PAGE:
What Ducks Do: Him
For author notes and disclaimers and whatnot, see the previous chapter.
I've done some pretty damn stupid things during the course of my life. There was skating into a tree and breaking my nose, trying to scratch the itch with a pencil when I broke my arm, and getting into a fight with Vince Williams when I was in sixth grade because he called me a doody-head. These were fairly high on the list. But by far the stupidest decisions I've made in my life were the romantic ones.
Rachel was the love of my twenties. We were great together. She was so caring and loving. And she had this great way of making see the beauty in things. We could be anywhere – including the dump (and this actually did happen) – when she would point something out. And suddenly something as simple as a tree branch or a piece of trash would, in the right light and from the right angle, look completely amazing. Although this may be a common skill for photographers, I really think that Rachel's talent for this was quite refined.
I probably would have married her if she'd stuck around. I have no doubt that she loved me – after all, she kept coming back – but she didn't love me enough not to leave. But she wouldn't have been Rachel is she'd been content with life in Stars Hollow. She needed to see the world with her photographic eye. And maybe if I'd gone with her life she'd asked, we would've gotten married, but I couldn't have done that any more than she could've stayed. Being a small-town guy is so ingrained in my personality that I wouldn't be Luke anywhere else.
Don't get me wrong, it was good while it lasted. But her trips away got longer and longer and then one time she just didn't come back. It hurt like hell for a long time. I remember feeling like garbage – used and easily discarded. Not very fair of me to think that – it hurt her like hell to leave me – but at the time I was nursing a broken heart and I was feeling a little bitter.
Eventually the days got easier to face and the ache began to subside. The whole in my life was filled with other things: fishing, the diner and its irritating customers, and, of course, fighting with Taylor. I functioned as a human being again and not like a wounded bear with a head cold. It was nice.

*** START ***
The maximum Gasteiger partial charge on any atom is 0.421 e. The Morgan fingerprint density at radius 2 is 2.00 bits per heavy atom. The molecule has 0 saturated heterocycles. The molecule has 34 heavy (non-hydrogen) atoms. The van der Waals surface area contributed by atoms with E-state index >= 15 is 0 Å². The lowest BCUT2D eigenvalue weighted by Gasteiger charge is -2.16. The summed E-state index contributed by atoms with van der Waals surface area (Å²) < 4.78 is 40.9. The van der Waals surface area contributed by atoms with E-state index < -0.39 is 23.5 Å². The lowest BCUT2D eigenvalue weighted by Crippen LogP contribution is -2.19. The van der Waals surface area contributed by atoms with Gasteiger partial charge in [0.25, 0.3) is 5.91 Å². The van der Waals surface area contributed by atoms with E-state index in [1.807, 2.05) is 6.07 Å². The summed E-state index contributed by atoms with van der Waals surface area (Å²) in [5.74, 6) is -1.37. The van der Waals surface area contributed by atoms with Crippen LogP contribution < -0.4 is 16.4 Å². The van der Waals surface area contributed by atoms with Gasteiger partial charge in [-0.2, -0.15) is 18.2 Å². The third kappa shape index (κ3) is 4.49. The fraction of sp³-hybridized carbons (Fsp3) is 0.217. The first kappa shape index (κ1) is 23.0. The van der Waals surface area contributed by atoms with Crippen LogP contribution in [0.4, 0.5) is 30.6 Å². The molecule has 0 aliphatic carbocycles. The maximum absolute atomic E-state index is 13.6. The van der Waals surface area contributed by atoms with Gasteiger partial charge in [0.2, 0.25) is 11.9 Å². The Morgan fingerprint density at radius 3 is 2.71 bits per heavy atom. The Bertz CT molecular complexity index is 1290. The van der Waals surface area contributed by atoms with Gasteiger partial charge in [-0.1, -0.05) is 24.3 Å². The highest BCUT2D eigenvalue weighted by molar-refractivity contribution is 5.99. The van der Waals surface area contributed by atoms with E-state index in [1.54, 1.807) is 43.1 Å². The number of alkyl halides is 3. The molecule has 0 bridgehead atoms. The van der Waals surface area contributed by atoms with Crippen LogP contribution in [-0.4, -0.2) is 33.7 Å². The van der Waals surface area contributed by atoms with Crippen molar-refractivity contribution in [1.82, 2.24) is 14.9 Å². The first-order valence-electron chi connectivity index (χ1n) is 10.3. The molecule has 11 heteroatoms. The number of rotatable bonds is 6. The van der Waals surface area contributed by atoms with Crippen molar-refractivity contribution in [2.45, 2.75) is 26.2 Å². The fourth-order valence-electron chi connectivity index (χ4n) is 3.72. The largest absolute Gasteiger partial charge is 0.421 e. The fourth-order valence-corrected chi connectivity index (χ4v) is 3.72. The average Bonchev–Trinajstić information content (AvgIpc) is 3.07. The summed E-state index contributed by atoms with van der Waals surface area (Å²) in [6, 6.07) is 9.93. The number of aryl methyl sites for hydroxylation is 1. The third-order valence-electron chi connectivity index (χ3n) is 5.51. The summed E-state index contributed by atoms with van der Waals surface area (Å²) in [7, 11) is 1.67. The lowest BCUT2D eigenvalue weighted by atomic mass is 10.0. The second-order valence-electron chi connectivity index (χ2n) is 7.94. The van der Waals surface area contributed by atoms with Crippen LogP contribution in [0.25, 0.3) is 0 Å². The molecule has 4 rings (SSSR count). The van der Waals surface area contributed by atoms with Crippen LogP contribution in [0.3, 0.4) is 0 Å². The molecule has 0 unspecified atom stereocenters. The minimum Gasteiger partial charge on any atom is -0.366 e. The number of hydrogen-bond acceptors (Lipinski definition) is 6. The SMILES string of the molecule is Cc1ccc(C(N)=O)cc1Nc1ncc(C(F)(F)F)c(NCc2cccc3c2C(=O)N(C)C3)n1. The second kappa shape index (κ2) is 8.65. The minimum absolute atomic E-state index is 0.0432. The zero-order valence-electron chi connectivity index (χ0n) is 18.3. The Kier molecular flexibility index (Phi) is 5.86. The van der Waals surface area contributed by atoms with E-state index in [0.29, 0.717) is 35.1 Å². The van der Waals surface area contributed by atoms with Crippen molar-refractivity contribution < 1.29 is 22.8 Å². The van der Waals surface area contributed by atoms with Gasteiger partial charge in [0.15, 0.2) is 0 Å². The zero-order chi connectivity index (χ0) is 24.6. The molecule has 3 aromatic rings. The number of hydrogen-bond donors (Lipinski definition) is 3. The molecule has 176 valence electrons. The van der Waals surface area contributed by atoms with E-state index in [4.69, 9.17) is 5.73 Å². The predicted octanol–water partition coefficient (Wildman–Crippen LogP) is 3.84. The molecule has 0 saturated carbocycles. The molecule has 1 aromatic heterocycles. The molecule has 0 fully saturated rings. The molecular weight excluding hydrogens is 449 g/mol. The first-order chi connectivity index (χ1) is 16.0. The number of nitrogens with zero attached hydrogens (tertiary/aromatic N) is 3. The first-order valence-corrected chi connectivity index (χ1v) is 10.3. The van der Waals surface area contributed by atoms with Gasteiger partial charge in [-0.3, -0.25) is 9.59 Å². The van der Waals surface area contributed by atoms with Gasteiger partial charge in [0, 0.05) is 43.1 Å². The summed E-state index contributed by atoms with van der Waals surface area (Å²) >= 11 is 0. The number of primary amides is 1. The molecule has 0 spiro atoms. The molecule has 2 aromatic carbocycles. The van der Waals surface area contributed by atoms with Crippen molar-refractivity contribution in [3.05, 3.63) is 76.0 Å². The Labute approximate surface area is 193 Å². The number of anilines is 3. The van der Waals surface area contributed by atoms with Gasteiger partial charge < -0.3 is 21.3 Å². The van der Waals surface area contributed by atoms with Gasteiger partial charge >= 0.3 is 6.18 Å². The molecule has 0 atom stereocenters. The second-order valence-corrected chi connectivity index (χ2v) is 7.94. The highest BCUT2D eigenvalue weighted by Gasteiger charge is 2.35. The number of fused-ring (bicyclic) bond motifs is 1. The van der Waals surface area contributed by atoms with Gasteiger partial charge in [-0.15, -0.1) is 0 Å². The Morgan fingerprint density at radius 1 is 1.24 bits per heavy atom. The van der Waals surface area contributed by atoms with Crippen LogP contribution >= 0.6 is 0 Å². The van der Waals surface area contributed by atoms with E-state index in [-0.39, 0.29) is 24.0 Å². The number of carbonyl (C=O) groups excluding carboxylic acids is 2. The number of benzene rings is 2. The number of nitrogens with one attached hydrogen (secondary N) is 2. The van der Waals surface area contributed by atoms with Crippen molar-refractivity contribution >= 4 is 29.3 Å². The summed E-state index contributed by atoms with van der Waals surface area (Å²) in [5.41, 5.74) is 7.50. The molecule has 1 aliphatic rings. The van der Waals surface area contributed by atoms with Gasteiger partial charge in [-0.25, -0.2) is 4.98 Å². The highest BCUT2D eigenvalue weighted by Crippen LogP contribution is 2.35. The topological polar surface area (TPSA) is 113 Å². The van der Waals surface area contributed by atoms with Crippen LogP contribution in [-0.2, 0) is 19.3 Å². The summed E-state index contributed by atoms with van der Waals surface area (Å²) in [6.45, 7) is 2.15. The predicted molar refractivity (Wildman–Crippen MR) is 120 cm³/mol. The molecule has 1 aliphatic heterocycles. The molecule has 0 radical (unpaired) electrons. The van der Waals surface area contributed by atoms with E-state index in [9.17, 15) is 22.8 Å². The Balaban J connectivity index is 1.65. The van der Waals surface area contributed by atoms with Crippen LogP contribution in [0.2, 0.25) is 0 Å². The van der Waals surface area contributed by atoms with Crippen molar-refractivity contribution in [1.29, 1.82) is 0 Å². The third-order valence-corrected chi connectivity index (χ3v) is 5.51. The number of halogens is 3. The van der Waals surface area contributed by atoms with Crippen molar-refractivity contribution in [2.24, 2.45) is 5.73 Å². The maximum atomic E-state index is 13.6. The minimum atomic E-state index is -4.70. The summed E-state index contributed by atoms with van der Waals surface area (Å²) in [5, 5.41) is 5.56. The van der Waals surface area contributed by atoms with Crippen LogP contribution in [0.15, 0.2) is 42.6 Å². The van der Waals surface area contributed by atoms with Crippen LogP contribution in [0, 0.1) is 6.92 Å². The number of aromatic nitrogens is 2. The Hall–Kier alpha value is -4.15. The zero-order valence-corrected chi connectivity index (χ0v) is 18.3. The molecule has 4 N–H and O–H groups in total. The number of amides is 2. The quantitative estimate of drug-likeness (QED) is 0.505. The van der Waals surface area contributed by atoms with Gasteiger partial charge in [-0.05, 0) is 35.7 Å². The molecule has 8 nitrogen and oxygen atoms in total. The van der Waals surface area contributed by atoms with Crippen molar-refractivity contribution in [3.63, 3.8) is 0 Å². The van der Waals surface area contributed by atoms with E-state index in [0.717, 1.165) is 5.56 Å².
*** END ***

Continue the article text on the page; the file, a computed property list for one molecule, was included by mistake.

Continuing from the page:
Before too long came the day where I could remove "the Rachel box" from the back of my closet. After she left, I stormed around my apartment in one of those fits of temper I'm so prone to and threw everything she'd left behind into a box. I told myself that when the blinding rage and crushing ache went away I'd do a proper post-mortem and burn it all in effigy or something. I'd never gotten around to doing that. By the time I could deal with it all, I'd forgotten all about the damn box.
And so it jut sat there. Years later when the town was having its rummage sake, I came across the box and it seemed like the perfect opportunity to get rid of it. I sent it off without even looking inside it. Figured that there wasn't anything important inside, otherwise I would've missed it long before. I'd like to say that getting rid of the box was a cathartic moment for me, allowing for a final sense of closure, but that would be a pile of crap. I don't do closure, I just ignore it until the pain doesn't cripple me.
And Rachel came back, sending my life into chaos again. She talked a good talk about how she was ready to settle down, how she was tired of travelling. Yeah, right. It wasn't fate that put her on that plane to Hartford, but rather a sick and twisted coincidence. But eventually she (and the cheerleading squad she'd recruited) wore me down and part of me began to believe that this time might be different.
We were good for a while. I'd cleared her a drawer and given her a set of keys. I'd even braved Le Chat Club to buy her a birthday present. Granted, I took it back, but the thought was there. The only thing I couldn't do was brave the mall – nothing on God's green earth could make me do that.
Then suddenly things seemed to change. I found myself pulling back, creating some distance between us. Was I tiring of the relationship? Was a I afraid of letting myself commit wholeheartedly to her? Was I sensing a withdrawal on her part and this was simply my own reaction? Was I bailing on her before she could bail on me? Who knows? I just started looking for reasons to be out of the apartment and away from the diner. And in true Danes fashion, with emotional turbulence comes home repair initiative. It's what I do.
Rachel's departure lacked the drama that the previous ones had. There were no tears, no angry or hurt feelings, no spiteful "You'll be back." It just was. Somewhat anti-climactic. Just some foolish advice and she was gone. Maybe this was the closure that I needed. Proof that we'd grown so far apart that we just didn't work together anymore.